show that luminous quasars pinpoint high-density sites where giant galaxies
assemble, and I will discuss the major contribution of mergers to the final
galaxy mass. To this aim, I will present a wealth of multi-wavelength (UV
to sub-millimeter) observations from the WISE/SDSS hyper-luminous quasars
survey  at z~2-5 (WISSH), and recent results from the ESO large program
XQR-30, the Ultimate X-SHOOTER Legacy Survey of Quasars at the Reionization


Tuesday May 18, 2021
Niels Bohr Institute, University of Copenhaguen


(This seminar is organized by the IAU G5 commission on stellar and planetary atmospheres) 

Task-based computing is a method where computational problems are split
   into a large number of semi-independent tasks (cf.
   2018MNRAS.477..624N). The method is a general one, with application not
   limited to traditional grid-based simulations; it can be applied with
   advantages also to particle-based and hybrid simulations, which involve
   both particles and fields. The main advantages emerge when doing
   simulations of very complex and / or multi-scale systems, where the
   cost of updating is very unevenly distributed in space, with perhaps
   large volumes with very low update cost and small but important regions
   with large update costs.

   Possible applications in the context of stellar atmospheres include
   modelling that covers large scales, such as whole active regions on the
   Sun or even the entire Sun, while at the same time allows resolving
   small-scale details in the photosphere, chromosphere, and corona. In
   the context of planetary atmospheres, models of pebble-accreting hot
   primordial atmospheres that cover all scales, from the surfaces of
   Mars- and Earth-size embryos to the scale heights of the surrounding
   protoplanetary disks, have already been computed (2018MNRAS.479.5136P,
   2019MNRAS.482L.107P), and one can envision a number of applications
   where the task-based computing advantage is leveraged, for example to
   selectively do the detailed chemistry necessary to treat atmospheres
   saturated with evaporated solids, or to do complex cloud chemistry
   combined with 3-D radiative transfer.

   In the talk I will give a quick overview of the principles behind
   task-based computing, and then use both already published and still
   on-going work to illustrate how this may be used in practice. I will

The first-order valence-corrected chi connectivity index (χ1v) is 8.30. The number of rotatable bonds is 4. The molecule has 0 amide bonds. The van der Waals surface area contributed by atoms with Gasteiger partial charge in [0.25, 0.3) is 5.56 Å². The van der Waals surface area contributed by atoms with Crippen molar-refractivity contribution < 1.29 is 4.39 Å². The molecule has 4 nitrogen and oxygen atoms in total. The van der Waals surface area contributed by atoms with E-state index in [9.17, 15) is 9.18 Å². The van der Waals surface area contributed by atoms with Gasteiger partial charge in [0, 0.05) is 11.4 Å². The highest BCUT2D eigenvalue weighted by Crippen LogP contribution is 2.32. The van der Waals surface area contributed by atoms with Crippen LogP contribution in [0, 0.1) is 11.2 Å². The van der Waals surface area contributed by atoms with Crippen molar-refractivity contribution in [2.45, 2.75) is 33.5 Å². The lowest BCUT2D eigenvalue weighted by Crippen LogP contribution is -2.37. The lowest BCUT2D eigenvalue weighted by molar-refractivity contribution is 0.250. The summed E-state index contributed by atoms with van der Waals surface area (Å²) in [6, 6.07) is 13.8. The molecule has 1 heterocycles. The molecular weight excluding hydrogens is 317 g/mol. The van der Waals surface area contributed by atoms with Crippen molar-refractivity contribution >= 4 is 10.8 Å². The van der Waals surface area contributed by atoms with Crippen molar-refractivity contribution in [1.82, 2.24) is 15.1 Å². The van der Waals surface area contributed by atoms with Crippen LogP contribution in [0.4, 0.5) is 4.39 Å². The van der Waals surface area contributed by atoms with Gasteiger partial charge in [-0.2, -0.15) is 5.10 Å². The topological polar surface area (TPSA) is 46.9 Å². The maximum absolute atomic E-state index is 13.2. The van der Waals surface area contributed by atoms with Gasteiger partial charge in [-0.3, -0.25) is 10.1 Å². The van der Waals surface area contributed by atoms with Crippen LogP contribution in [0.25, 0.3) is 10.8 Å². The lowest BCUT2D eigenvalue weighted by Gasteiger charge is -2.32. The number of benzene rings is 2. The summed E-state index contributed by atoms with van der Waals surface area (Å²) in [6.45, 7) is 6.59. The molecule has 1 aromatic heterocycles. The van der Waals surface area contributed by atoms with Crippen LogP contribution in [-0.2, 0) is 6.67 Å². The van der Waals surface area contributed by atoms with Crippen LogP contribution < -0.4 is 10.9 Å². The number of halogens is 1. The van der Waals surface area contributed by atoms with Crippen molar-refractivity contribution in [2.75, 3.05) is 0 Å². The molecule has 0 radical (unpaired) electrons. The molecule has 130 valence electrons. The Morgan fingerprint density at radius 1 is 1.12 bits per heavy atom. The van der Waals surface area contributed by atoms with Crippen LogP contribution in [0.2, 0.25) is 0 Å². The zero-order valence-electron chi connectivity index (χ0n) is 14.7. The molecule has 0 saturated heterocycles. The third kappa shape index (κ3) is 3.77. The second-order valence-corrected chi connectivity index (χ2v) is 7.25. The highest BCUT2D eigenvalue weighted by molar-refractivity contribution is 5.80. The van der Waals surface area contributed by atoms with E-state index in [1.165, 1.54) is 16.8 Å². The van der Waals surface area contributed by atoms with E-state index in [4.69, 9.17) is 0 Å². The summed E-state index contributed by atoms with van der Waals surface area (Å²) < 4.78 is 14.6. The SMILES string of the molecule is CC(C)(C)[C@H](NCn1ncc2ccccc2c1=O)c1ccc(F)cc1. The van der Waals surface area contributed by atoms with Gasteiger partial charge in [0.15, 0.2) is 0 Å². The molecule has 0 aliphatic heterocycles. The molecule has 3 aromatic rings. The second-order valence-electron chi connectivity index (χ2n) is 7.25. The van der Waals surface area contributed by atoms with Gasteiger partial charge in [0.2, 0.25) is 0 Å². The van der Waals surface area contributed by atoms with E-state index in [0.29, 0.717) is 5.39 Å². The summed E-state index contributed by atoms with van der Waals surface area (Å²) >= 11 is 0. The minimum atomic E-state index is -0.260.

finish by discussing how these methods could be applied with great
   advantage to problems such as non-equilibrium ionization, non-LTE
   radiative transfer, and partial redistribution diagnostics of spectral

Tuesday November 18, 2008
Max Planck Institute for Astrophysics, Germany


The amount of baryons seen in the local Universe falls short by a factor2-5 if compared to the amount of detected baryons at intermediate (z~2)or high (z~1,100) redshift. This is the so called "missing baryon" problem in Cosmology. Hydrodynamical simulations of the large scale structure predict that most of those missing baryons should be in the form of ionized gas present in slightly overdense regions, at a temperature ranging from 10^5 to 10^7 K, conforming the "Warm Hot Intergalactic Medium" (WHIM). This WHIM would not form stars, and would not emit or absorb either in the IR, optical or UV. However, it should interact with the photons of the Cosmic Microwave Background (CMB) through two different channels: (i) Thompson scattering (where there is no energy exchange) and (ii) Compton scattering (where hot electrons transfer energy to the CMB photons, distorting their black body spectrum). I shall review the status of the search for missing baryons in the context of CMB observations and the currently most favored cosmological model. I shall also outline new methods and prospects for detecting this missing gas with upcoming CMB experiments and address the link between the cosmic baryon problem and the search for (so far undetected) bulk flows at scales of ~10 Mpc/h.

Tuesday April 29, 2008
Observatoire de Paris-Meudon, France


In the EU funded Marie Curie Excellence Team CIFIST (Cosmological Impact of the FIrst STars) work is under way to construct 3D radiation-hydrodynamical model atmospheres for late-type dwarfs and giants, in particular of low metallicity. I will present an overview of the present state of the efforts, discuss some applications of the models, and point to necessary future developments.